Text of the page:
Study Criticizes Popular Crime Programs Midnight Basketball Ineffective, Researchers Say
Fox Butterfield 1997, New York Times News Service, St Louis Post-Dispatch (MO)
THE MOST comprehensive study to date of crime prevention shows that some of the most popular programs - including boot camps, midnight basketball, neighborhood watches and drug education classes in schools - have little impact.
In addition, the study questions the effectiveness of the nation's huge prison construction program in the past two decades.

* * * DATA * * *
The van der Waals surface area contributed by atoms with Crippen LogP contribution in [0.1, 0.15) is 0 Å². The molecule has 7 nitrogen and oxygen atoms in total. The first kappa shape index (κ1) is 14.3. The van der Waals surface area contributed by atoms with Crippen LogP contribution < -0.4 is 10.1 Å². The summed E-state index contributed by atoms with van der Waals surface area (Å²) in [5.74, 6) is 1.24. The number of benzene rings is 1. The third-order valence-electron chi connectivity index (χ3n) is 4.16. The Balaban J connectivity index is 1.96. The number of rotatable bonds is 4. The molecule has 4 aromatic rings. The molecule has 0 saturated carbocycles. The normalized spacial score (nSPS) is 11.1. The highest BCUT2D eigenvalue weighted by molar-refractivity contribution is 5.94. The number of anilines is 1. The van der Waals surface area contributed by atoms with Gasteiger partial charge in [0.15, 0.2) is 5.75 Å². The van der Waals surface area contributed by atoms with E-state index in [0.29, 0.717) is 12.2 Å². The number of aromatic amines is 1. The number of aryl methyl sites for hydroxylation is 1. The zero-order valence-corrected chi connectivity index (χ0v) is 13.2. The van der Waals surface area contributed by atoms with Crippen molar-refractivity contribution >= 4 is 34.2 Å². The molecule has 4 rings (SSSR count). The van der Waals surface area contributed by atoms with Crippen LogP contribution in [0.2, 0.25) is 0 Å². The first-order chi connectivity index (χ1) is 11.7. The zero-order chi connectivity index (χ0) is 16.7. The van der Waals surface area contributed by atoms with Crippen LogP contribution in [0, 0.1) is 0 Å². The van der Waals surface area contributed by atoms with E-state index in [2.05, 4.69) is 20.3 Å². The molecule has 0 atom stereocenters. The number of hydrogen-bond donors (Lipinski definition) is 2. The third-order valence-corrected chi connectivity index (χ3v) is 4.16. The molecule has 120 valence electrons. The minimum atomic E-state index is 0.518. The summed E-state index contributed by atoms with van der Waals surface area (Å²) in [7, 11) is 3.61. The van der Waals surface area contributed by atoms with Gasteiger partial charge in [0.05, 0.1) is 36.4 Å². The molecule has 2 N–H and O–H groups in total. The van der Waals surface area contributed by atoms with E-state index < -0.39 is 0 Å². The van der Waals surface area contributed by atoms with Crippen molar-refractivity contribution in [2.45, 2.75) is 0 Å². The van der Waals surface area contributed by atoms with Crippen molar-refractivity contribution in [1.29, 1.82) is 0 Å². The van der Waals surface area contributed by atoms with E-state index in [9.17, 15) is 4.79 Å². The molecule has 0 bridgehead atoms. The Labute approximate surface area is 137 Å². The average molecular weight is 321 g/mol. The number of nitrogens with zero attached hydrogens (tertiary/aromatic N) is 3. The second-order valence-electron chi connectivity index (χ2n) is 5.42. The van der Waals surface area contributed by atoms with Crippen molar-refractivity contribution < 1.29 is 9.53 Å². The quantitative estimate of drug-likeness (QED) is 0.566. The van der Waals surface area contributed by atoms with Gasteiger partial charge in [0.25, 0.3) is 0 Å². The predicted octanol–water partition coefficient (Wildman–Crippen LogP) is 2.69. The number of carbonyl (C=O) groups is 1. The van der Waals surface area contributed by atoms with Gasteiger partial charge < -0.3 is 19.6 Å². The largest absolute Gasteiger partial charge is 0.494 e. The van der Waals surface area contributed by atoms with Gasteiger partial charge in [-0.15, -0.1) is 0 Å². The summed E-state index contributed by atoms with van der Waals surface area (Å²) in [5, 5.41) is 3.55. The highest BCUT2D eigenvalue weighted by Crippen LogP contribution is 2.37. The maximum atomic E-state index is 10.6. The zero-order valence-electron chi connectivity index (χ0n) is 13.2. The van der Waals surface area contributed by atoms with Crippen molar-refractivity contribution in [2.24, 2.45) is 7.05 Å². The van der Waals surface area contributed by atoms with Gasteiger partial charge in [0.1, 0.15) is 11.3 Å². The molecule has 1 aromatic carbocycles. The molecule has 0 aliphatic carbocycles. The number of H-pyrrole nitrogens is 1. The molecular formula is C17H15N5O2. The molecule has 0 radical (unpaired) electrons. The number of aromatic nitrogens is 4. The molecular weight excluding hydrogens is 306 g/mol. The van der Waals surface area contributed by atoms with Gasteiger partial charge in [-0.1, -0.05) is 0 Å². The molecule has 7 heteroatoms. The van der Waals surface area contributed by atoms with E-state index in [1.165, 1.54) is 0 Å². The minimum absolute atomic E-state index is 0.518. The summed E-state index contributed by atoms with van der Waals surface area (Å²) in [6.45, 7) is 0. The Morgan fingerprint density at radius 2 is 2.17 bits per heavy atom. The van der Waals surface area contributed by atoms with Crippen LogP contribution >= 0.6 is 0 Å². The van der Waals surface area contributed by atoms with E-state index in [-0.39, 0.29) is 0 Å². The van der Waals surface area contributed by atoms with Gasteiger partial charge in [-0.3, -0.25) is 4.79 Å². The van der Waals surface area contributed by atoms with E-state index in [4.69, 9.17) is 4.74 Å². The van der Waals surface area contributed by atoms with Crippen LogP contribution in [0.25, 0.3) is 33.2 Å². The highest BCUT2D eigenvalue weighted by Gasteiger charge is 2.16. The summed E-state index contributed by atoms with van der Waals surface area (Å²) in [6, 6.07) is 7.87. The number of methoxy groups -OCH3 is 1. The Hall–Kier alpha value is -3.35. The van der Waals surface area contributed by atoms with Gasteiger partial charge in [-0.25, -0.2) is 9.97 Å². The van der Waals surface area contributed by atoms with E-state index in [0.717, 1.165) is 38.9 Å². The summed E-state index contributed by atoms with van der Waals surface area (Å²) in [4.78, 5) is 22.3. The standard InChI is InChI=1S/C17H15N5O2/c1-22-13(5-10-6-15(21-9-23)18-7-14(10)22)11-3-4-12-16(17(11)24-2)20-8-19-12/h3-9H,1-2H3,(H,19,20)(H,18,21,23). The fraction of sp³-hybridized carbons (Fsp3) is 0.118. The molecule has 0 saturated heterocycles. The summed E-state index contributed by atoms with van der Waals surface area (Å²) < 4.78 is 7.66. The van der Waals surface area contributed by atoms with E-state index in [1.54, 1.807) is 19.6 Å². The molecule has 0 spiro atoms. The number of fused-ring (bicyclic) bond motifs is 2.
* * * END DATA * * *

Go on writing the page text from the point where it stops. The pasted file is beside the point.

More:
But the study found promising results for some programs, particularly intensified police patrols in high-crime areas, drug treatment in prisons and home visits by nurses, social workers and others for infants in troubled families. The work was ordered by Congress last year and done by a team of University of Maryland criminologists. The study found that it remained difficult to assess federal crime-prevention programs because there is so little rigorous scientific evaluation of them. The research set out to determine the effectiveness of the more than $3 billion the Department of Justice grants each year to help local efforts to m prevent crime. The study focuses heavily on programs to stop juvenile crime. It was presented to Congress last week and was the subject of hearings this week by the House Judiciary Committee. The study is more a summary of existing evaluations of the various crime prevention programs than an analysis of why each one works or fails. It reported that according to new research, boot camps, midnight basketball, neighborhood watches and drug education classes in schools tended to be short-term programs that did not fundamentally change the behavior of troubled youths or improve the conditions in which they live. But infant visitation programs can have lasting effects because problems are dealt with early, the study reported. Similarly, recent research has found that the police can have an impact on crime if they focus their efforts on high-crime areas or work to stop petty crimes, such as vandalism, as a way to head off felonies. `We Really Can't Tell' The lead author of the report is Lawrence W. Sherman, chairman of the department of criminology and criminal justice at the University of Maryland. Sherman said, "The most important finding is that we really can't tell how a majority of funding is affecting crime." That's because, Sherman said, Congress has never insisted on scientific evaluation of crime prevention programs. The reason for this laxity is that members of Congress tend to vote for anti-crime measures, such as prison construction, if they believe the programs are politically popular or if the programs fit the congressman's own views on crime, said a Justice Department official. In addition, the official said, while it is clear from research that violent crime is heavily concentrated in a few areas of large cities, most members of Congress vote to spread the money to fight crime so more districts are included, instead of concentrating the resources where they would have the most impact. …